We always knew the day would come when Luke would have questions about Will. I don’t think that Nate and I were ready for it this quickly, though.
Luke has really made remarkable strides over the past several months with his language comprehension and usage. He is now able to carry on a simple conversation with adults, wherein he asks and answers meaningful questions with only a little prompting.
He does very well with interacting with other kids in his class, too, which is a huge step. During his first year or so of day care, he played a lot by himself. He is now engaging in conversations and pretend play with other kids his age, and is actually starting to try to engage with Will.
The other day, while Matt and I were in DC for Grandpa’s retirement, Luke, Will and Nate were hanging out at home. Will was playing with a toy, and Luke approached him. He asked Will how his day was going. Will didn’t respond. Luke tried to ask a couple other questions before walking away, looking rejected.
“Daddy, Will doesn’t answer me when I talk to him.”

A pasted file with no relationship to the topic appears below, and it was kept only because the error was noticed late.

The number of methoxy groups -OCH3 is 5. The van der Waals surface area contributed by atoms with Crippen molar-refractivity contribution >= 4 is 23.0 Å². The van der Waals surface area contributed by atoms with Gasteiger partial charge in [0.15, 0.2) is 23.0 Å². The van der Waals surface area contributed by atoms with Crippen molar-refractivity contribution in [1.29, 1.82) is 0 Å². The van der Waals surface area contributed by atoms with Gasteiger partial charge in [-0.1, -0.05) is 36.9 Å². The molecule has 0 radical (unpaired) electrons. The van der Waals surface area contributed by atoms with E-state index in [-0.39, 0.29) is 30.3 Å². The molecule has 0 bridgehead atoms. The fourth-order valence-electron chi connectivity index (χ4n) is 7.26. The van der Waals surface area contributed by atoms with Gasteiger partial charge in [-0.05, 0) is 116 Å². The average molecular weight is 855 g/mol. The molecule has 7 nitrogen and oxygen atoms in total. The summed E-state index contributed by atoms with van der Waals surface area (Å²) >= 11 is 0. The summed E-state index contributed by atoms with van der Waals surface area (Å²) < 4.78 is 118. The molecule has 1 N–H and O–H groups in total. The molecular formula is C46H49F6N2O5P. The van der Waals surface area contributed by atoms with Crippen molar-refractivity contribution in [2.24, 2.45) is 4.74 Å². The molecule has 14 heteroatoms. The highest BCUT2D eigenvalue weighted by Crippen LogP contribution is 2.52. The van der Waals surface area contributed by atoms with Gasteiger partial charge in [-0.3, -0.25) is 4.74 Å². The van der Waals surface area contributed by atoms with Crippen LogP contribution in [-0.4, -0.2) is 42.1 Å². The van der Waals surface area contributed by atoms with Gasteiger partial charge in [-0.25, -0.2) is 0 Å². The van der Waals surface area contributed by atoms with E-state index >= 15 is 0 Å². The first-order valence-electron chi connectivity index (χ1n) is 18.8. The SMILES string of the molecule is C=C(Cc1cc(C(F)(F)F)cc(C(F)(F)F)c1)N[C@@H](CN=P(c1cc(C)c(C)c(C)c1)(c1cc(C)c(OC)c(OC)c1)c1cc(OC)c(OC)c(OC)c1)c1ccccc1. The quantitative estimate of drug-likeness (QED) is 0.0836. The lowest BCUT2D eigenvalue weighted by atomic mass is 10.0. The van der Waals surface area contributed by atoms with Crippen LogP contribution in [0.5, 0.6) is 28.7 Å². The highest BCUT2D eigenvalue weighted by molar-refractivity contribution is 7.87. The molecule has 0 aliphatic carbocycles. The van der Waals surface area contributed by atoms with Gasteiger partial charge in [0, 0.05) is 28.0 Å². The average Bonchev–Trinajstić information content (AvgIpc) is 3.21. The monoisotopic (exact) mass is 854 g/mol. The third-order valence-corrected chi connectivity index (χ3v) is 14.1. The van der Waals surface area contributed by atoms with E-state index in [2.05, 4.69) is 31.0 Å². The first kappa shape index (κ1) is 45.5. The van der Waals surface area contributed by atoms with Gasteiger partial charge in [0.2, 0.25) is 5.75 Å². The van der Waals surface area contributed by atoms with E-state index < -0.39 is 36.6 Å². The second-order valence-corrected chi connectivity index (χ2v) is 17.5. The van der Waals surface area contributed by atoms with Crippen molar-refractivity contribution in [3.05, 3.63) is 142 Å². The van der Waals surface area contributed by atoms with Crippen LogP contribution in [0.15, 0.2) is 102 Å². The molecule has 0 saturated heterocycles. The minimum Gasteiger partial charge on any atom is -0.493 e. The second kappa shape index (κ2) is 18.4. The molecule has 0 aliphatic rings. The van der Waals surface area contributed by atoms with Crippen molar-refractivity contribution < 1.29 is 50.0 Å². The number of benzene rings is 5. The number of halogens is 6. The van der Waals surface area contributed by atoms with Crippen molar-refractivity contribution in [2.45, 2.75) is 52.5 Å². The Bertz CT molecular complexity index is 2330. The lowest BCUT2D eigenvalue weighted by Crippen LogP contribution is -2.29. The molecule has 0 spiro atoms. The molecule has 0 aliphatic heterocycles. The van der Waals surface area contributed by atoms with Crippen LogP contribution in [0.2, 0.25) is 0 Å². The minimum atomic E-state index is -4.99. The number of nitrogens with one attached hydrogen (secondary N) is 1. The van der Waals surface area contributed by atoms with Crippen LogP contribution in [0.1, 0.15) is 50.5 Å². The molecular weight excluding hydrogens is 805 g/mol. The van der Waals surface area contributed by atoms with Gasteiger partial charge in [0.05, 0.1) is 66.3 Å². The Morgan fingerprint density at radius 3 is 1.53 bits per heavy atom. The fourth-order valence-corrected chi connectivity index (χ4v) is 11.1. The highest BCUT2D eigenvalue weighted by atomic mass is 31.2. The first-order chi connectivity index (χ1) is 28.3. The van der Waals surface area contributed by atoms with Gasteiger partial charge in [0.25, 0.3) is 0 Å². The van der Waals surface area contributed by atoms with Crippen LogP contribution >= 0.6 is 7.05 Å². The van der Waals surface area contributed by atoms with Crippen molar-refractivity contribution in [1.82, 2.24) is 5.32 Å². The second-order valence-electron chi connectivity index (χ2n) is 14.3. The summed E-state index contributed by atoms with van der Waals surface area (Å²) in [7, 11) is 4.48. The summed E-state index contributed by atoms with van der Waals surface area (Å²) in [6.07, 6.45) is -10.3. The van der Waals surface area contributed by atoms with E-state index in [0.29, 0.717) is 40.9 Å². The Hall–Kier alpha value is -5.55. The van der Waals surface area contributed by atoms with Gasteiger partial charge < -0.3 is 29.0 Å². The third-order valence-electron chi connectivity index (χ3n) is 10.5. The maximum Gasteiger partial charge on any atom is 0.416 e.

Nate got choked up. My heart broke a little when Nate relayed the story to me. Even now as I am writing this, my eyes well up.
Nate handled himself remarkably well. He told Luke that Will just isn’t able to talk yet, but that he really likes hearing Luke’s voice and hearing all about Luke’s day. Luke seemed to be comforted by this answer, and we’re encouraging him to continue to talk to Will. We’re also working with Will to get him used to Luke asking him questions, so that when Luke asks if Will wants a new toy, Will can click for yes. We think that this level of communication will be good for both of them.
I suppose that events like this will become more common as all the boys continue on their own paths of development. My hope is that Nate and I continue to find the answers that make sense, and continue to encourage all of our sons in their various life endeavors. I am confident that learning compassion, understanding, and perseverance at such an early age will have a remarkable effect on Luke. He’s a great big brother.